As soon as I called it Blind Date with Cavafy (all the poems were basically the same ones that appeared under the other titles), I started being named a finalist. And I won pretty quick. After many, many years of bad titles. This is my theory: most screeners, most poets are insecure in making aesthetic judgments. The mention of Cavafy made it clear that I knew something about poetry. The humor of the phrase “blind date” juxtaposed with the literary allusion signaled I was a poet. I am very embarrassed to admit this, but I think it’s true. There’s so much out there, and most people are tentative, they need clues that they’re giving the right book the award. That isn’t to say this is why I won, but I did notice that I started making it past the initial rounds much more often. Choose a smart title. Most titles suck. They’re boring and pretentious and vague.
Read the whole interview and a sample poem from Fellner’s book here. Find out about Marsh Hawk Press’s contest and other new titles, and sign up for their e-newsletter, here.
On a related note, I was heartened by these comments from legendary editor Pat Strachan (formerly of Farrar, Straus & Giroux, now at Little, Brown) in an interview in the latest Poets & Writers:
Q: Do you have any sort of guiding philosophy that shapes your editing?
A: Not a guiding philosophy, but I do think it’s extremely dangerous to mess with a novel structurally, because it’s close to poetry in that it’s almost pure consciousness. The way it comes forth from the writer is the way it should probably be, even though maybe the beginning is unclear or not enough action happens in this part or whatever. With a literary book—I hate to say literary, but a piece of serious fiction that isn’t genre fiction—I try to stay away from structural suggestions because they can be very damaging. One big change can make the whole house of cards fall apart. So with literary fiction I really try to stick to line editing. I also think the less done the better, and I consider myself a fairly heavy editor. But I do as little as I can do, because a work of serious literature is a very fragile construction.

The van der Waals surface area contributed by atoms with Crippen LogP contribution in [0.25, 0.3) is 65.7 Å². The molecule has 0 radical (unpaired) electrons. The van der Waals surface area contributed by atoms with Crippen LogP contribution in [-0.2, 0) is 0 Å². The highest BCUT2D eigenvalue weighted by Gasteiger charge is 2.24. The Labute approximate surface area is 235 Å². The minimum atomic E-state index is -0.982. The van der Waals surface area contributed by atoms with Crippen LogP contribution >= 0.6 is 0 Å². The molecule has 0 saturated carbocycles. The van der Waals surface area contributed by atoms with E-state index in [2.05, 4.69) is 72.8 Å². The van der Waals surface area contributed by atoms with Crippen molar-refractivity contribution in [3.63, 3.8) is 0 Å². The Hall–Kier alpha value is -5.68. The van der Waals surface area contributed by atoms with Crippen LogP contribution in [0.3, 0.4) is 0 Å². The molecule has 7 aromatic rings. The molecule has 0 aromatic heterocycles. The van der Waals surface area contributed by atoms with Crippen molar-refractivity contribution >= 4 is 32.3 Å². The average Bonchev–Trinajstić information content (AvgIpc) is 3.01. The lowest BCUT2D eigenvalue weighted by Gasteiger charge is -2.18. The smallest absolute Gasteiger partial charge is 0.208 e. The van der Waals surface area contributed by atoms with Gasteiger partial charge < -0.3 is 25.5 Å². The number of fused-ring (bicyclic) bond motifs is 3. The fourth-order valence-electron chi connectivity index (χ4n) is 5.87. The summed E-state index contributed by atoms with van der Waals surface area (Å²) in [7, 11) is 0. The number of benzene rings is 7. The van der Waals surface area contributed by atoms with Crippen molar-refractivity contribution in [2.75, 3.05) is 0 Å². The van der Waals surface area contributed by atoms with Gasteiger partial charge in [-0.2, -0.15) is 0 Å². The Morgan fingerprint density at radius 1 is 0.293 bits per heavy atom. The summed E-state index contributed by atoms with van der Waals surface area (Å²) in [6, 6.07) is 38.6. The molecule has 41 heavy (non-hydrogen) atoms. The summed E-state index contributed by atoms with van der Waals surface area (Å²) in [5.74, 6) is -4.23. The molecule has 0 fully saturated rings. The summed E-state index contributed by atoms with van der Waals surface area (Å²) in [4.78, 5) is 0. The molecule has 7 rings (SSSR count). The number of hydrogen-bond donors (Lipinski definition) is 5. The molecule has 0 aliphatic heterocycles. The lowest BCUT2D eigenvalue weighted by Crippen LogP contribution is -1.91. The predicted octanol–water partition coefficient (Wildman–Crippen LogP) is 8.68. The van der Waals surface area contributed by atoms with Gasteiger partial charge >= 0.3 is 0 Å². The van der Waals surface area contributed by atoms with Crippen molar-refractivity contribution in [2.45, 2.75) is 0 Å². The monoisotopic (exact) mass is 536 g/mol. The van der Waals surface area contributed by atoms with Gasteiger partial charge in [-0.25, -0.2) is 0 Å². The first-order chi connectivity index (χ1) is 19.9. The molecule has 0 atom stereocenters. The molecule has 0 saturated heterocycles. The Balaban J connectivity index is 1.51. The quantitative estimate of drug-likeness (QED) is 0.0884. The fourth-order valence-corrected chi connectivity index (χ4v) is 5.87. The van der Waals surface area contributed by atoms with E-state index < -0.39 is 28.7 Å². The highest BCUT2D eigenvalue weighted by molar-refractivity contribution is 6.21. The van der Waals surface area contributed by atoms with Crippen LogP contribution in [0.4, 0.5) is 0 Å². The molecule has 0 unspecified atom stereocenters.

I personally have something of a schizophrenic relationship to editing. As the editor of the Winning Writers newsletter, one of my tasks is selecting subscriber poems to feature in our “critique corner” with revision suggestions and possible markets for their work. However, as a writer, I have always belonged to the Howard Roark school of aesthetics: I’d rather blow up the building than incorporate someone else’s changes to the blueprint.
This rugged individualism is harder for me to maintain now that I’ve shifted from poetry to the novel. I can see all sides of a poem, whereas a novel is too big for me to get my bearings. It’s the forest rather than the treehouse. So I’ve begun seeking out advice, both about my work-in-progress and about the craft of fiction generally, which often leaves me more confused than before. How do I know whether someone else is right? Sure, she’s a reader, but is she my reader? Would she naturally pick up the type of book I’m writing, if we didn’t know each other? On the other hand, if I’m more selective about whom I ask, aren’t I predetermining the result by seeking out people whose answers I can predict?
And so once again I find myself between the Scylla of legalism (must get the RIGHT ANSWER!) and the Charybdis of radical doubt.